Kudos to Our Own Brian Dolinar

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Researcher, teacher, and editor/writer for the Public i, Brian Dolinar, has just made two major contributions to the world of knowledge.  Both of them are books about the contributions of African Americans to the intellectual, cultural and political life of the United States.

First, something about the background our Public i colleague’s background.  Brian is a Kansan who too his B.A. in American Studies, with a minor in Women’s Studies, at Wichita State University in 1995.  He then went on to earn an M.A. in American Culture Studies at Bowling Green State University in 1997, and then in 2005 a Ph.D. in Cultural Studies, with an Africana Studies Certificate, from Claremont Graduate University in Claremont, California.  He has taught courses on race, ethnicity, and gender-related topics at Bowling Green State, California State Polytechnic, California State University in LA, and the U of I.  He has authored quite a number of articles and essays in scholarly publications aside from his numerous articles on race-related issues, especially dealing with the criminal justice system, in the Public i.

The first book that Brian has come out with is entitled, The Black Cultural Front: Black Writers and Artists of the Depression Generation, is published by the University Press of Mississippi.  In this work, Brian shows how the political Left had a major impact on Langston Hughes, Chester Himes, and Ollie Harrington.  The book reexamines past works on these three intellectuals and finds that they insufficiently appreciated the impact that such groups as the Communist Party, the National Negro Congress, and the CIO had on these writers.  The Communist Party was one of the most forceful proponents of equal rights for African Americans in the 1930s, 40s, and 50s. It thus had an attraction for African Americans, especially for African American intellectuals who reflected and commented on the life conditions of African Americans during a period of profound economic deprivation, educational segregation, exclusion from voting, exclusion from the military, exclusion from all of the AFL craft unions and most well-paying jobs, false criminal accusations and prosecutions, chain gangs, and lynchings. The Communist Party not only denounced these conditions but actively intervened through demonstrations, legal defense, electoral activity, its newspaper, and its labor union activity.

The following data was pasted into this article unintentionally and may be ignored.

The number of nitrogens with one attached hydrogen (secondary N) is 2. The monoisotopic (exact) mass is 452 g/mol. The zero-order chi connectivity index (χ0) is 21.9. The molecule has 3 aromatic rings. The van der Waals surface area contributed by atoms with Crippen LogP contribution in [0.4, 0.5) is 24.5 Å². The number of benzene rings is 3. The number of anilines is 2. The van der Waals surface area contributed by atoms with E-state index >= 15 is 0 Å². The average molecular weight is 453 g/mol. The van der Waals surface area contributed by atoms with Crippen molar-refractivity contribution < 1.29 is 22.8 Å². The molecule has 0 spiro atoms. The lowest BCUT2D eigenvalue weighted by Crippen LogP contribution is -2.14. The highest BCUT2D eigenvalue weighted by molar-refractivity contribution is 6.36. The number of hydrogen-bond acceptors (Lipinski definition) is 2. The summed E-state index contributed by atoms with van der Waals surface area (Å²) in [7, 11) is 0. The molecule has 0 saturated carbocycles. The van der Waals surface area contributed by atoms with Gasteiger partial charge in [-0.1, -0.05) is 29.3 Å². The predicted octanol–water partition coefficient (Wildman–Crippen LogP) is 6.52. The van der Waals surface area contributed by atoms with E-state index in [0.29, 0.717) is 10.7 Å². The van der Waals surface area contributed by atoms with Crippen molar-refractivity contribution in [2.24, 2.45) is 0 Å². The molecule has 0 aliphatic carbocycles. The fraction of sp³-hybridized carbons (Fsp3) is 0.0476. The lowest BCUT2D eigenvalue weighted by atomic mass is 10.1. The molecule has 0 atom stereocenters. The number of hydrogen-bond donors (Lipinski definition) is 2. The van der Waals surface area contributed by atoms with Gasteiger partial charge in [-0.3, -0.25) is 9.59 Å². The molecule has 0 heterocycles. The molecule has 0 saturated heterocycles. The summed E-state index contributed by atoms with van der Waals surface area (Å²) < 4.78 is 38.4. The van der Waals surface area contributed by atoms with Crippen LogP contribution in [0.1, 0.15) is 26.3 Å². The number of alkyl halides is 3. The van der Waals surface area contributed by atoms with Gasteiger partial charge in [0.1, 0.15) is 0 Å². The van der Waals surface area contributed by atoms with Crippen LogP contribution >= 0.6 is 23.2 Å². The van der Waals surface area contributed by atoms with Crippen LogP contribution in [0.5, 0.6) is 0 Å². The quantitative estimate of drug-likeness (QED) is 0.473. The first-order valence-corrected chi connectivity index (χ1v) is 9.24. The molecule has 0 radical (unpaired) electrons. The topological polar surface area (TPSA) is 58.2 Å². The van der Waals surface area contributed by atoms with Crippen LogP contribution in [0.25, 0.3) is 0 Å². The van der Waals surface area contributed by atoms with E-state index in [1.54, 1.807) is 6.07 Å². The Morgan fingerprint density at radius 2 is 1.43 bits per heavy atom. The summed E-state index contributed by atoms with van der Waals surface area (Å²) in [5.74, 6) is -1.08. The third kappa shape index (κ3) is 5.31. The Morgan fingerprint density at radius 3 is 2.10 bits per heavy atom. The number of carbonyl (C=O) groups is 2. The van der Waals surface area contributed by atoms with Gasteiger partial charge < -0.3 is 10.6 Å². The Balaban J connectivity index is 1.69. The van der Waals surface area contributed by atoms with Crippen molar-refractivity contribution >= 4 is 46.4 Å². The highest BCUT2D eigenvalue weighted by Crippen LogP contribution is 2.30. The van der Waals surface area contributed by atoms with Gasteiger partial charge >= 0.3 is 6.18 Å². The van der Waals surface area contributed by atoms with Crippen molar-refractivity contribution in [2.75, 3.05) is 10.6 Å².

Some African American intellectuals and artists outright joined the party.  Some were just sympathizers and participants in organizations that were influenced by the party, as was the case of Hughes, Himes, and Harrington.  In either case, with the rise of the second 20th century red scare (the first being during the First World War and the Russian Revolutionary period) otherwise known as McCarthyism, those African Americans who came into the orbit of the Communist Party or other organizations where it had influence became particularly vulnerable targets of repression.  Some fled the country, especially for France or the USSR. While the Black Cultural Front focuses on the above three writers, it is also a formidable history of a repressive period in American history that is little known for its political horror to many of today’s citizens.  At the same time, this repression stimulated an incredibly rich intellectual and artistic output by African American writers who not only understood the economic underpinnings of the racial and political repression, but reflected them publicly in their literary works and at their own peril.  Brian does a magnificent job examining a portion of this literature in its historical context.  He also reflects on how this literature influenced later African American writers like Walter Mosley.

Brian’s second major book contribution, forthcoming from the University of Illinois Press in the spring of 2013, is doubly fascinating because it involved considerable detective work on Brian’s part.  This is a book in which Brian serves as the assembler and editor of The Negro in Illinois. The Negro in Illinois was a comprehensive history of African Americans in Illinois that was funded by the Works Progress Administration created by the New Deal.  The WPA, which funded the construction of the U of I’s Illini Union, also created employment for many artists and intellectuals.  One of these was the Illinois Writers’ Project, of which the Negro in Illinois was one component.

After the WPA’s projects were shut down in 1942, the essays that had been written for the Negro in Illinois were not left in one place and some were not well organized. Most were in three different libraries in Chicago.   Others were in Springfield, and still others in the Library at Syracuse University.  It took a lot of detective and leg work to assemble all 29 of these essays into a single published volume for the first time.  While I have not read all of them, those I have read present a fascinating picture of African American life in the city of Chicago, some going back to its incorporation in 1837.  Brian has done a superb job of assembling, editing, and introducing us to how African Americans saw their lives in our state in the past two centuries.  This very distinctive work is a treasure for which we should all be grateful.

Thank you Brian for both of these superb pieces of work.  We are now even prouder than we were before, which was very proud, to have you as a colleague on the Public i.

On Saturday, Sept. 22, at 2 p.m., Brian Dolinar will give a book talk for The Black Cultural Front at the Urbana Free Library.

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